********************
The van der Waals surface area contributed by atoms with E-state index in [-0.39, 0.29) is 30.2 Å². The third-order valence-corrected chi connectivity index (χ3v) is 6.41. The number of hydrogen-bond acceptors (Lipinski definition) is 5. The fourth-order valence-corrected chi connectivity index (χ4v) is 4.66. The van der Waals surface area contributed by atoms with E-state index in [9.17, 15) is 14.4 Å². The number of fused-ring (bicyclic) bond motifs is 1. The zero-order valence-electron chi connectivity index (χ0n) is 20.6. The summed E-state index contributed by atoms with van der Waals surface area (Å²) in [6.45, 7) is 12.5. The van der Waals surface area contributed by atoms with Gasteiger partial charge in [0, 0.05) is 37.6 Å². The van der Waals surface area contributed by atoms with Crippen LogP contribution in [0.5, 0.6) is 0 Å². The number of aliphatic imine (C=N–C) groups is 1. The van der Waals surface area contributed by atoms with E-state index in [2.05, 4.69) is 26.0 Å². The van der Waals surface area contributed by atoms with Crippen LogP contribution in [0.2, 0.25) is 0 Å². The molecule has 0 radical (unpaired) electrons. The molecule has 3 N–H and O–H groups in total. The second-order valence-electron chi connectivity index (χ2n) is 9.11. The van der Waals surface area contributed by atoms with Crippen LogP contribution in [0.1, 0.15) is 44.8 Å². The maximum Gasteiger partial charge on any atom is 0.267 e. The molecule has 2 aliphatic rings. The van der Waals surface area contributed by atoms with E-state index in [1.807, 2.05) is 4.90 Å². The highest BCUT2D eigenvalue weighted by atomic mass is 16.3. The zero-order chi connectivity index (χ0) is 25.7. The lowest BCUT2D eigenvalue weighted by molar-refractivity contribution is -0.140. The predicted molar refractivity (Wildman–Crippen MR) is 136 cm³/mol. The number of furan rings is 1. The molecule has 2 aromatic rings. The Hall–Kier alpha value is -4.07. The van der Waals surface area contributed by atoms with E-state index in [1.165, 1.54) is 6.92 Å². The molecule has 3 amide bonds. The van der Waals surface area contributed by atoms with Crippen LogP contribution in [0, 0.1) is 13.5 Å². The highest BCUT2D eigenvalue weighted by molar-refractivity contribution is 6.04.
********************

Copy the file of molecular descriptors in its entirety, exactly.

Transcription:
The van der Waals surface area contributed by atoms with E-state index in [-0.39, 0.29) is 30.2 Å². The third-order valence-corrected chi connectivity index (χ3v) is 6.41. The number of hydrogen-bond acceptors (Lipinski definition) is 5. The fourth-order valence-corrected chi connectivity index (χ4v) is 4.66. The van der Waals surface area contributed by atoms with E-state index in [9.17, 15) is 14.4 Å². The number of fused-ring (bicyclic) bond motifs is 1. The zero-order valence-electron chi connectivity index (χ0n) is 20.6. The summed E-state index contributed by atoms with van der Waals surface area (Å²) in [6.45, 7) is 12.5. The van der Waals surface area contributed by atoms with Gasteiger partial charge in [0, 0.05) is 37.6 Å². The van der Waals surface area contributed by atoms with Crippen LogP contribution in [0.5, 0.6) is 0 Å². The number of aliphatic imine (C=N–C) groups is 1. The van der Waals surface area contributed by atoms with E-state index in [2.05, 4.69) is 26.0 Å². The van der Waals surface area contributed by atoms with Crippen LogP contribution in [0.2, 0.25) is 0 Å². The molecule has 0 radical (unpaired) electrons. The molecule has 3 N–H and O–H groups in total. The second-order valence-electron chi connectivity index (χ2n) is 9.11. The van der Waals surface area contributed by atoms with Crippen LogP contribution in [0.1, 0.15) is 44.8 Å². The maximum Gasteiger partial charge on any atom is 0.267 e. The molecule has 2 aliphatic rings. The van der Waals surface area contributed by atoms with E-state index in [1.807, 2.05) is 4.90 Å². The highest BCUT2D eigenvalue weighted by atomic mass is 16.3. The zero-order chi connectivity index (χ0) is 25.7. The lowest BCUT2D eigenvalue weighted by molar-refractivity contribution is -0.140. The predicted molar refractivity (Wildman–Crippen MR) is 136 cm³/mol. The number of furan rings is 1. The molecule has 2 aromatic rings. The Hall–Kier alpha value is -4.07. The van der Waals surface area contributed by atoms with E-state index in [1.165, 1.54) is 6.92 Å². The molecule has 3 amide bonds. The van der Waals surface area contributed by atoms with Crippen LogP contribution in [0, 0.1) is 13.5 Å². The highest BCUT2D eigenvalue weighted by molar-refractivity contribution is 6.04.